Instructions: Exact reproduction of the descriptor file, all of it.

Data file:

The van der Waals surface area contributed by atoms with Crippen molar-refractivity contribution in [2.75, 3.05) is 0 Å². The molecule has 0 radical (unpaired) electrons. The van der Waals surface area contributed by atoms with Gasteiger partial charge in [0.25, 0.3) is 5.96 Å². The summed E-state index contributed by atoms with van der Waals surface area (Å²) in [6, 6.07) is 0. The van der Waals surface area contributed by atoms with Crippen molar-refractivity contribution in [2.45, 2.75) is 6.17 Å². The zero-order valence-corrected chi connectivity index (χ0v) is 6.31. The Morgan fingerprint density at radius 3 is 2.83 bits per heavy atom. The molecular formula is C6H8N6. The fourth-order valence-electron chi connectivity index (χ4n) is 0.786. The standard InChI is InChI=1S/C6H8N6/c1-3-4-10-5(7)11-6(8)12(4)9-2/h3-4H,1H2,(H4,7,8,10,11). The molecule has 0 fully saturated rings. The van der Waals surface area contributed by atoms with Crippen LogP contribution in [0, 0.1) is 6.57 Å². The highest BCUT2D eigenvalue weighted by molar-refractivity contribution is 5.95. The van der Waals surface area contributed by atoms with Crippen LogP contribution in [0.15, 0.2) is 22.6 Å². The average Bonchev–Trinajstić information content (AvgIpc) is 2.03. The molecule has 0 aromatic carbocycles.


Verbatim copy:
The van der Waals surface area contributed by atoms with Crippen molar-refractivity contribution in [2.75, 3.05) is 0 Å². The molecule has 0 radical (unpaired) electrons. The van der Waals surface area contributed by atoms with Gasteiger partial charge in [0.25, 0.3) is 5.96 Å². The summed E-state index contributed by atoms with van der Waals surface area (Å²) in [6, 6.07) is 0. The van der Waals surface area contributed by atoms with Crippen molar-refractivity contribution in [2.45, 2.75) is 6.17 Å². The zero-order valence-corrected chi connectivity index (χ0v) is 6.31. The Morgan fingerprint density at radius 3 is 2.83 bits per heavy atom. The molecular formula is C6H8N6. The fourth-order valence-electron chi connectivity index (χ4n) is 0.786. The standard InChI is InChI=1S/C6H8N6/c1-3-4-10-5(7)11-6(8)12(4)9-2/h3-4H,1H2,(H4,7,8,10,11). The molecule has 0 fully saturated rings. The van der Waals surface area contributed by atoms with Crippen LogP contribution in [0, 0.1) is 6.57 Å². The highest BCUT2D eigenvalue weighted by molar-refractivity contribution is 5.95. The van der Waals surface area contributed by atoms with Crippen LogP contribution in [0.15, 0.2) is 22.6 Å². The average Bonchev–Trinajstić information content (AvgIpc) is 2.03. The molecule has 0 aromatic carbocycles.